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ORIGINAL ARTICLE
Year : 2015  |  Volume : 29  |  Issue : 2  |  Page : 72-78

The impact of anemia and hemoglobin level as a risk factor for asthma and allergic diseases


1 Department of Biostatistics and Medical Informatics, Cerrahpaşa Faculty of Medicine, Istanbul University, Istanbul, Turkey; Department of Evidence for Population Health Unit, School of Epidemiology and Health Sciences, University of Manchester, Manchester, UK
2 Department of Pediatrics, Section of Pediatric Allergy and Immunology, Hamad Medical Corporation, Doha; Department of Pediatrics, Weill Cornell Medical College, Ar Rayyan, Qatar
3 Department of Medicine, Division of Experimental Medicine, Meakins Christie Laboratories, McGill University, Montreal, Canada

Correspondence Address:
Abdulbari Bener
Department of Biostatistics and Medical Informatics, Cerrahpaşa Faculty of Medicine, Istanbul University, 34098 Cerrahpasa, Istanbul

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Source of Support: None, Conflict of Interest: None


DOI: 10.4103/0972-6691.178271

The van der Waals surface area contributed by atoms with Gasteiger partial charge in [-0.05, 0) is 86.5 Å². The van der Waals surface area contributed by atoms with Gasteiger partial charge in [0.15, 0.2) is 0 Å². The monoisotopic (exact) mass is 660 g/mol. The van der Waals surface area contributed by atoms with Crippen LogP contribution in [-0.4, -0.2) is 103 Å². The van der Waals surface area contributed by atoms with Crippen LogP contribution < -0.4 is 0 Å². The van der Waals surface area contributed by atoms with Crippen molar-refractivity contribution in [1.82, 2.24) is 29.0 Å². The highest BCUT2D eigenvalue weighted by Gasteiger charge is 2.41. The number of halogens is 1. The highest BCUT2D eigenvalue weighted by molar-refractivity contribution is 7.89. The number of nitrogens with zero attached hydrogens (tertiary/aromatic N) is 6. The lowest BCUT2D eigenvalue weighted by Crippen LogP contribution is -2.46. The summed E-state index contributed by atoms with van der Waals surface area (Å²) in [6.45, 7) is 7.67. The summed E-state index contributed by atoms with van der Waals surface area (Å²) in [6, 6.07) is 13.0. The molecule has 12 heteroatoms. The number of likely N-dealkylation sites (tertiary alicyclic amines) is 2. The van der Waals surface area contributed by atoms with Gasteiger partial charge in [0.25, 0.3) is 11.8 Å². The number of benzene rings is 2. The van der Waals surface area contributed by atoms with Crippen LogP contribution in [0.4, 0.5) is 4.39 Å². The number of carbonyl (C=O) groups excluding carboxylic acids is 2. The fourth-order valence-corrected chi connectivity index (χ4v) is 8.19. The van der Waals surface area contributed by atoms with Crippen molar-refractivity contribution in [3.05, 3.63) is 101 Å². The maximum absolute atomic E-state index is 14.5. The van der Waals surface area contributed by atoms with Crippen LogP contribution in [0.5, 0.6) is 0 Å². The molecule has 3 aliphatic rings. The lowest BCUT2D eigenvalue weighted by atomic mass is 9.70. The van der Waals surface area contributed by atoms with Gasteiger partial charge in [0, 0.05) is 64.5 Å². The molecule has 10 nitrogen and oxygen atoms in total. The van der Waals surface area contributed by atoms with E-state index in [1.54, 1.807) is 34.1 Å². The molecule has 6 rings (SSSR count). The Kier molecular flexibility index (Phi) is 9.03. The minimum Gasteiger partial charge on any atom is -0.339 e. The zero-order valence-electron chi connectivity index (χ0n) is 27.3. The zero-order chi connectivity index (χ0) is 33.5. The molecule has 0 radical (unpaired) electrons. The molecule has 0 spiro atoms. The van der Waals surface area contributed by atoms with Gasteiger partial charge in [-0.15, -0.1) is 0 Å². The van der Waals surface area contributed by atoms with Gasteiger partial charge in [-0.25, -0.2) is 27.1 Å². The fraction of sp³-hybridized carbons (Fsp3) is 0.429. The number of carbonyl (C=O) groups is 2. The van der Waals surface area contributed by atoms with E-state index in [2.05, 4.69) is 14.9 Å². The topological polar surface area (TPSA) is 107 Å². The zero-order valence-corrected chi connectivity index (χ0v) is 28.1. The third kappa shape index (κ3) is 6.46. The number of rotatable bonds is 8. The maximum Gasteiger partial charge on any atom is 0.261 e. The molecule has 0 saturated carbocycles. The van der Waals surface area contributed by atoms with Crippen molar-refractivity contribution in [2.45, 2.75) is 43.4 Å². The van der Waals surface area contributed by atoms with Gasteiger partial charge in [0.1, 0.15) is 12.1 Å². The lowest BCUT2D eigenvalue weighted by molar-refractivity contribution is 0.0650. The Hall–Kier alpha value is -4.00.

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Aim: To determine the association between anemia and asthma among children as case-control and also investigate the effect of hemoglobin (Hb) on asthma and atopy markers. Settings: The case-control study was performed during a period between March 2012 and October 2013, on asthmatics and controls (<14 years) at Pediatric Allergy-Immunology Clinics and Primary Health Care Clinics, Qatar. Subjects and Methods: A total of 520 cases and 520 controls matched by age, gender, and ethnicity. Sociodemographic and clinical data were collected through physician diagnosis and questionnaire. Their health status was assessed by past or present clinical manifestations, family history, physical examination, body mass index (BMI), anemia, Hb level, calcium, and phosphorus. Results: About 56.3% of asthmatic and 51.9% of controls were males and 43.7% of asthmatic and 48.1% of controls were females. The mean age (± standard deviation, in years) for asthmatic versus controls was 9.3 ± 3.28 versus 10.2 ± 3.38. Anemia was more prevalent in asthmatics than controls. Lower Hb levels were associated with more allergic disease and elevated serum IgE. The study revealed that Hb level, iron and ferritin deficiencies were considerably higher in asthmatic children compared to healthy children. There was a significant difference found in the mean values of Hb levels between asthmatic (10.58 ± 3.05 g/dL) and control children (11.75 ± 3.10) (P = 0.006). Besides, mean IgE was statistically significantly higher in asthmatic compared to control children (P < 0.001). There was a significant correlation between Hb level and total IgE in asthmatic compared to controls (r = 0.295 vs. r = 0.268, P = 0.001). The analysis revealed that the predictors for development of asthma in children were serum iron deficiency (P < 0.001), phosphorus (P < 0.001), parental consanguinity (P = 0.046), breastfeeding < 6 months (P < 0.001), BMI (P = 0.005), less physical activity (P < 0.001), family history of asthma (P = 0.028), and ferritin (P < 0.001). White blood cell count (P < 0.001), serum IgE level (P < 0.001), and serum calcium level (P < 0.001) were considered as the main risk factors after adjusting for age, gender, and other variables. Conclusion: The study findings showed a high prevalence of iron deficiency among children with asthma and allergic diseases. Serum Hb levels were lower in asthma, allergic rhinitis, and atopic dermatitis children. Hb level and anemia were strong contributors for asthma and allergic diseases.


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